I just got this in my email today and I’m ashamed to admit that even I fell for it.

[box type="warning"]Dear Chief Accountant Officer, Hereby you are informed that your Income Tax Return Appeal id#4298528 has been DECLINED. If you consider that the IRS did not properly assess your case due to a misinterpretation of the situation, be prepared to clarify and support your position. You can download the rejection report and re-submit your appeal under the following link Online Tax Appeal.[/box]

I clicked on the link and fortunately I use a lynux box and it blocked it as spam.  If you get this DO NOT click the link.  It looks real, the email address is even from irs!  Scams like this abound this time of year adn I’m usually good at spotting them, but this one got me.  Make sure you have a spam filter on and a good firewall.  If you get an email and aren’t sure if it’s real, call the IRS directly or your tax professional to check.

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2011 Tax Organiser available

Download the 2011 Organiser HERE

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2010 Taxes

The tax laws are set and the season is in full swing!  Check out my Organizer to help get all your paperwork in order and then let’s get started!  Remember if you come in before March 15th there is an automatic 10% discount off of my preparer fee.

Download the 2010 Tax Organizer.

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IRS Joins Maryland in suggesting ALL Tax Preparers be certified

No matter who does your taxes, make sure the person you are talking to (not just the person in the back) fulfills all the necessary qualifications.  Maryland Certification doesn’t go into effect until July 2010 and the IRS certification requirements are still in the planning stages but it will happen.  I’m happy to report that I meet all of the criteria required, so the certification is a welcome ruling at FMFS!

“Based on the results of the Return Preparer Review released today, the IRS recommends a number of steps that it plans to implement for future filing seasons, including:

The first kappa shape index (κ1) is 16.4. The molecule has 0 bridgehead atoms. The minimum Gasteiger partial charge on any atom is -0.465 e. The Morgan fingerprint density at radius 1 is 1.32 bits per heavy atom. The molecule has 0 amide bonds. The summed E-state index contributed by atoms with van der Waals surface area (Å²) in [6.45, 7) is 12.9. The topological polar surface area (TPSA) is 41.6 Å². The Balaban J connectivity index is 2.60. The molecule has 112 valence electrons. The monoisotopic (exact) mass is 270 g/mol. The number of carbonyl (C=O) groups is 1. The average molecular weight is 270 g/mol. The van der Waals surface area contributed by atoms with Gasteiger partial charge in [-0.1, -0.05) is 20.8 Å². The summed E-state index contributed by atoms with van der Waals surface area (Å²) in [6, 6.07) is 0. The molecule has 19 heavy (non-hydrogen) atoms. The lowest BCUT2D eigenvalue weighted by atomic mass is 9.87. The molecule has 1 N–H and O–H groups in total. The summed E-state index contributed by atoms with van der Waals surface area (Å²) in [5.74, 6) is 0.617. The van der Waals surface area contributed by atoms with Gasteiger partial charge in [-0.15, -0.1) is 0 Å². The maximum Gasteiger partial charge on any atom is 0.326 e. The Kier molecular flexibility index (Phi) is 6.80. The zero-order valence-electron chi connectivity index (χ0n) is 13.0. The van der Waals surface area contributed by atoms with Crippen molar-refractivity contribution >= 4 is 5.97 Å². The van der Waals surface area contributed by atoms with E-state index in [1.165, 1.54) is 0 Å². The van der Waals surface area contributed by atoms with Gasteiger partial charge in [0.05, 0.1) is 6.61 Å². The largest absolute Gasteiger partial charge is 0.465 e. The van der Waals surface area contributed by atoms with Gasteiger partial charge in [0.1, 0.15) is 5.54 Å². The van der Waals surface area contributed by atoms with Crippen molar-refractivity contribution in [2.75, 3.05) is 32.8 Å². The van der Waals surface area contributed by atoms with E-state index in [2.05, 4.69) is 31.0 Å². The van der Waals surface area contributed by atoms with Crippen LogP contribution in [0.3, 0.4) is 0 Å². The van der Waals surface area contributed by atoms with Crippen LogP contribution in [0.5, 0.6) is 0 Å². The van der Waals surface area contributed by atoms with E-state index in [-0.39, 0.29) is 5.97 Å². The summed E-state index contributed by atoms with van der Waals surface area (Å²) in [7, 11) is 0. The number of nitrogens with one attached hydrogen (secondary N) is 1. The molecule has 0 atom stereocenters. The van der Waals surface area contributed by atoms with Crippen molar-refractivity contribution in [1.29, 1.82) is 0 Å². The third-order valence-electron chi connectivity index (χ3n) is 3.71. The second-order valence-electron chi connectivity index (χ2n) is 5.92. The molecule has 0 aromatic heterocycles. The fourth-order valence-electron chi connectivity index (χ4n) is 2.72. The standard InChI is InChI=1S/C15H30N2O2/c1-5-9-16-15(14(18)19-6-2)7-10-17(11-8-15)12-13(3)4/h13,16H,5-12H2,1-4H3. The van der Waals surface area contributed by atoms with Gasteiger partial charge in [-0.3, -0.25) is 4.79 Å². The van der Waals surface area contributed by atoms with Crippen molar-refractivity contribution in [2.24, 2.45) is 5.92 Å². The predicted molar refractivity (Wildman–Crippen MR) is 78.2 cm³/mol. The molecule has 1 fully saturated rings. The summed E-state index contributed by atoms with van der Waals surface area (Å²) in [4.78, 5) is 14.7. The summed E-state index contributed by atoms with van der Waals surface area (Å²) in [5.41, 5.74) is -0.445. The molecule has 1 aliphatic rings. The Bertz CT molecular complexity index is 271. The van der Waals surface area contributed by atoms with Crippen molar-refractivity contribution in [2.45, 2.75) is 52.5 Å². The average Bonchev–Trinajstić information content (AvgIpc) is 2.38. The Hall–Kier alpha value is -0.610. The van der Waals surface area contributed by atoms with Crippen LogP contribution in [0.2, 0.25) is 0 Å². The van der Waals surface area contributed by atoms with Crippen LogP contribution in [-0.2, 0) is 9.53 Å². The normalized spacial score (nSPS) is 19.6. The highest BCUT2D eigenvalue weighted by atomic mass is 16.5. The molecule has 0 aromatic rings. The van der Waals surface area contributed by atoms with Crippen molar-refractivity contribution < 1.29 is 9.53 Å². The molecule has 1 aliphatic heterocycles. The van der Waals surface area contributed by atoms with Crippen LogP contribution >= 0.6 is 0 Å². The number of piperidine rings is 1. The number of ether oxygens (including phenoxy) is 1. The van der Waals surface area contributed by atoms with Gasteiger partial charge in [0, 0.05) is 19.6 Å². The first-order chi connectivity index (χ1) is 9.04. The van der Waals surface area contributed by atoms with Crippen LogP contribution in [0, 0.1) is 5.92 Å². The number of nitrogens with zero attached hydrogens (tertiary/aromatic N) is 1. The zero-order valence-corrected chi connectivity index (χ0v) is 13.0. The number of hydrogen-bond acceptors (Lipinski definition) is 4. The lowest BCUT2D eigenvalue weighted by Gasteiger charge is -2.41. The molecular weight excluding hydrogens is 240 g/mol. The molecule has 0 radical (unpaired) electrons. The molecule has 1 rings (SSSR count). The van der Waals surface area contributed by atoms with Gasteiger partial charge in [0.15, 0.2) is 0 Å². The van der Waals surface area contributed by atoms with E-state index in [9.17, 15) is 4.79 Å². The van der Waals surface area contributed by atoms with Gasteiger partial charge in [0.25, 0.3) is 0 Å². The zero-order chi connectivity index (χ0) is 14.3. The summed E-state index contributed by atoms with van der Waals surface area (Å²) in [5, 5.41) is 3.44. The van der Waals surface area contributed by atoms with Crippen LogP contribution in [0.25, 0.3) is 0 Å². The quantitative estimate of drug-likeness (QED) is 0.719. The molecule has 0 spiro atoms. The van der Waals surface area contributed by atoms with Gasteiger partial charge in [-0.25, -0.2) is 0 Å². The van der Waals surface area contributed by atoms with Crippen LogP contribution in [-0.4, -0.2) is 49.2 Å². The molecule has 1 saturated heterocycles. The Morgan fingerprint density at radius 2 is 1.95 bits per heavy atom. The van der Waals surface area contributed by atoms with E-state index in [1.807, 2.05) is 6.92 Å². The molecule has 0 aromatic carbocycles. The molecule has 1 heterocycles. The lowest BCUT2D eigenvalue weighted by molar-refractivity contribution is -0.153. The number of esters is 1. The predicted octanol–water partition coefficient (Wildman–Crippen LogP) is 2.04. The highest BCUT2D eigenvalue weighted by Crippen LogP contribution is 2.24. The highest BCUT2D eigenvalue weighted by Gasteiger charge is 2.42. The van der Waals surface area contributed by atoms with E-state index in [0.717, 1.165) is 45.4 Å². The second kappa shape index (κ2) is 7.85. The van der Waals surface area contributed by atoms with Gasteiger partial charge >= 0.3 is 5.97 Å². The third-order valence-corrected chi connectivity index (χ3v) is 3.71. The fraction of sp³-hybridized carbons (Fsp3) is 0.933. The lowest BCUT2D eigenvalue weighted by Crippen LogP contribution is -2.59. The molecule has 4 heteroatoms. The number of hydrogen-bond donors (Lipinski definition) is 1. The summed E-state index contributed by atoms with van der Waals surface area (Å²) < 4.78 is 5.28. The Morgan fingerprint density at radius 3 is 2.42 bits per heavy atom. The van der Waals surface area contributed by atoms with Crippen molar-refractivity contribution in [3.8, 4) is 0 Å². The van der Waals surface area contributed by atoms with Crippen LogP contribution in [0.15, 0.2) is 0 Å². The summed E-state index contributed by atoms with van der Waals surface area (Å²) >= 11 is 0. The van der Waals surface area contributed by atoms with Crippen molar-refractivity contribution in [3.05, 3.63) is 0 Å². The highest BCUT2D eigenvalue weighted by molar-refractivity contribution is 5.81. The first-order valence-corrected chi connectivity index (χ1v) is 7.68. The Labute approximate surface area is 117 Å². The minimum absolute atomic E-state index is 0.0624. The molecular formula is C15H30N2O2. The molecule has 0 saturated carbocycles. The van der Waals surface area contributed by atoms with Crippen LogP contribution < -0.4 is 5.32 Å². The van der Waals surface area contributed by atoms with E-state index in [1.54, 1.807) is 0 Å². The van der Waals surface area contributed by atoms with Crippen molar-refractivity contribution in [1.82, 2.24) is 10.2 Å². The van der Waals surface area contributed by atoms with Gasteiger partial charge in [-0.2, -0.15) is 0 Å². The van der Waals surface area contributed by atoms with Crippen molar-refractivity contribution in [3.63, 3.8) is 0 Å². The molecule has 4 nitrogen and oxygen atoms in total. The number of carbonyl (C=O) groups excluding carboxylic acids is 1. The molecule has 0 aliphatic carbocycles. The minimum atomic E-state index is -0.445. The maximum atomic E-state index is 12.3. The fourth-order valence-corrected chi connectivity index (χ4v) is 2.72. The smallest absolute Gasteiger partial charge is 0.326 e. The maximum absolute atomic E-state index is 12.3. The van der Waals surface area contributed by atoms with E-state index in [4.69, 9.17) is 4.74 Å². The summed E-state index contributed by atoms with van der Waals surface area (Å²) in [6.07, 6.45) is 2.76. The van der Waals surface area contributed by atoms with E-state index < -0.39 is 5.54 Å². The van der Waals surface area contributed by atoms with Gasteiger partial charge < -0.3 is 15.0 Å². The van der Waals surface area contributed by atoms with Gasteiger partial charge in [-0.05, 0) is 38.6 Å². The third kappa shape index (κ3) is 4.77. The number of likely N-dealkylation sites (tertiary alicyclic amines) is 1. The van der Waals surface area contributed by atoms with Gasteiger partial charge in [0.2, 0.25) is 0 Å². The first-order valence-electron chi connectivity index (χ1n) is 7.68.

• Requiring all paid tax return preparers who must sign a federal tax return to register with the IRS and obtain a preparer tax identification number (PTIN). These preparers will be subject to a limited tax compliance check to ensure they have filed federal personal, employment and business tax returns and that the tax due on those returns has been paid.
  • Requiring competency tests for all paid tax return preparers except attorneys, certified public accountants (CPAs) and enrolled agents who are active and in good standing with their respective licensing agencies.
  • Requiring ongoing continuing professional education for all paid tax return preparers except attorneys, CPAs, enrolled agents and others who are already subject to continuing education requirements.
  • Extending the ethical rules found in Treasury Department Circular 230 — which currently only apply to attorneys, CPAs and enrolled agents who practice before the IRS — to all paid preparers. This expansion would allow the IRS to suspend or otherwise discipline tax return preparers who engage in unethical or disreputable conduct.

Other measures the IRS anticipates taking are highlighted in the full report.”

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IRS Tax Forum 2009

Yesterday was my first day at the IRS National Tax Forum in New York, NY.

The seminars have been informative and interesting.  I’ve learned a few new things and been reminded of a lot of details that the summer had caused to atrophy in my brain.  Most of the seminars this year are focusing on small businesses and 2009 tax law changes.  It’s amazing how much is changing for 2009.  Obama is doing quite a lot o work on the tax code.

On of the seminars I attended though did try to get the accountants in the audience to stand and dance with Ellen Degenerous.  I have to admin that I suddenly had to be somewhere else during that time slot.

Today I head back and have 7 seminars to attend.  Today is all about deling with IRS audits and clients who are in financial distress.  I’m excited and really looking forward to gearing up for tax season again this winter.  These seminars are a great way to reinvigorate after the summer lull.

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Beware of First-Time Homebuyer Credit Fraud